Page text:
The near-new vintage co-ownership deals by Partners in Aviation helped the private jet owners bypass the two-year wait from OEMs.
Partners in Aviation, which matches two owners to share one aircraft, has now matched owners for near-new vintage private jets.
The customers were able to skip the current two-year waiting list involved in ordering a new plane.
The aircraft matched by Partners in Aviation were a Bombardier Challenger 3500 and an Embraer Praetor 600.
“We have owners across the country interested in bringing on a co-owner to share their aircraft and split the cost,” said Partners in Aviation President Mark Molloy.
He continued, “The program, PIA Managed Co-Ownership, allows non-owner candidates to skip the waiting process and get into a new or used aircraft immediately. Because our clients typically fly 100 hours per year, both owners can fly all their trips – at half the cost.”
Bruce Bonafiglia, a former Challenger 350 owner based in New York, now co-owns a new Challenger 3500 after joining the Partners in Aviation program.
“The entire process with PIA couldn’t have been more satisfying from my end,” said Bonafiglia.
He added, “The program made sense based on our limited usage, and PIA introduced me to a wonderful co-owner. I’ve owned several aircraft and appreciate the value-proposition of splitting the capital and operating costs.”
Simon Elliott, a Florida resident and long-time aircraft owner, was not considering co-ownership when he ordered his 2023 Praetor 600 two years ago.
“My industry advisor introduced me to PIA and suggested their program might interest me. Initially, I was reluctant, but their legal team and structure made me comfortable with the model, and I liked the math,” said Elliot.
He added, “I could choose my pilots and manager, which was crucial to me, and the co-owner they introduced me to is a great fit. I now have the aircraft I ordered at half the original cost.”
Launched in 2016, Partners in Aviation matches co-owner candidates in the same region and provides the legal construct allowing two owners to share one aircraft securely.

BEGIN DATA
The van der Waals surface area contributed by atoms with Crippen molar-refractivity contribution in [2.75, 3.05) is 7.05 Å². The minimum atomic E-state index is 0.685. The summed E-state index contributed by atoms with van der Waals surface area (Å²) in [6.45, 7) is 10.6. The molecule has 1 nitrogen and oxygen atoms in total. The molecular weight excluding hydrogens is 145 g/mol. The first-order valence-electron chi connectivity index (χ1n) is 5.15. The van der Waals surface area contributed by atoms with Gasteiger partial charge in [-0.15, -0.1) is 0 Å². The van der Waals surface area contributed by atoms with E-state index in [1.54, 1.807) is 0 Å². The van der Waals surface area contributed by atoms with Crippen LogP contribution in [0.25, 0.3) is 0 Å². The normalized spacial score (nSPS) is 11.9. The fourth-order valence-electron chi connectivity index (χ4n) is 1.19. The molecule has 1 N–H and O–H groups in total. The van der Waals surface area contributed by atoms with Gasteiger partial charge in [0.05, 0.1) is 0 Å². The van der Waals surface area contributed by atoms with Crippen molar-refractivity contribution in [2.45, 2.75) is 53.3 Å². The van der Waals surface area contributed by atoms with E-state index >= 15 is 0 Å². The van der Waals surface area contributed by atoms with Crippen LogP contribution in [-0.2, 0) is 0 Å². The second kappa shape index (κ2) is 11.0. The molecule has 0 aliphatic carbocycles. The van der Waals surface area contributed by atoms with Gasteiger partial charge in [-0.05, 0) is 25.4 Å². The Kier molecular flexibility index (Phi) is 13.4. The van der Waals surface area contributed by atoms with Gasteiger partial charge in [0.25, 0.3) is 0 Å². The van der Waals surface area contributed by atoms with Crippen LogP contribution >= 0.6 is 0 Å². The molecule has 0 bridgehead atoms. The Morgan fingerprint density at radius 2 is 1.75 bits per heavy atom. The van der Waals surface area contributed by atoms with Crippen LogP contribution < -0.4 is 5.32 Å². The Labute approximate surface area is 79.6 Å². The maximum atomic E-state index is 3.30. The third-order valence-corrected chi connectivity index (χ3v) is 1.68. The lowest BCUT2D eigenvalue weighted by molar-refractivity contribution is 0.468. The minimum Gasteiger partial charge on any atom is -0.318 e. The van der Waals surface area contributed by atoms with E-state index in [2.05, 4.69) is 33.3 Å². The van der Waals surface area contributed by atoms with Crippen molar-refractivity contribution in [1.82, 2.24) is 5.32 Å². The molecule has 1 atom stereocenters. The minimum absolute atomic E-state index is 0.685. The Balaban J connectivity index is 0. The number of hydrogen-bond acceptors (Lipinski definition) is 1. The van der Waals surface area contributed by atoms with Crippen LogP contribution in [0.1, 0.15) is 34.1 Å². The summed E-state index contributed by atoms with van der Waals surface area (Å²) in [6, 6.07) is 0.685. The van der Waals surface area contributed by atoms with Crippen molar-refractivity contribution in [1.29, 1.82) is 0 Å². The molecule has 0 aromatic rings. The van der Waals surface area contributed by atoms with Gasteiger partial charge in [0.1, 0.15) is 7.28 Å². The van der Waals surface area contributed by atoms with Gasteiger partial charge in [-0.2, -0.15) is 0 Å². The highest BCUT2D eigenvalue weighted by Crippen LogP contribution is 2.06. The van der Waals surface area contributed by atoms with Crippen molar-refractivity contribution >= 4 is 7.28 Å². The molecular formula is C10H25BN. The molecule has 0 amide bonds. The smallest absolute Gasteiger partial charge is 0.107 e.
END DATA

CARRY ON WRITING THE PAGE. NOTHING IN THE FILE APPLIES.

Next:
The program appeals to users flying 50 to 150 hours per year who prefer ownership to membership.
Customers can enter the program as current owners looking to sell half of their plane or non-owners seeking a 50% interest in their chosen aircraft.
“It took several years for our client base to reach scale, but we now have matches flying coast-to-coast and vetted co-owner candidates ready to be matched in every region of the country,” said Molloy.
He added, “Most of our clients choose pre-owned, but we are seeing an uptick in new aircraft customers due partly to the OEMs’ two-year backlog.”
Molloy says the majority of PIA clients come from membership and jet-card programs.
“They are ready to move beyond their current membership program but aren’t flying enough to justify whole ownership. The economics of co-ownership just makes sense to them,” said Molloy.
Of course, whole or partial ownership is rarely a singular solution.
Some 55.8% of Private Jet Card Comparisons subscribers who own jets also keep jet cards and memberships, while 53.9% use ad hoc charter.
Typical reasons are missions their owned aircraft aren’t suitable for, and today, delays in maintenance, parts, pilot attrition, and training slots for pilots.
Partners in Aviation has co-ownership opportunities in every turbine category, from turboprop and light jets to mid, super mid, and heavy jets, and they work with all major OEMs.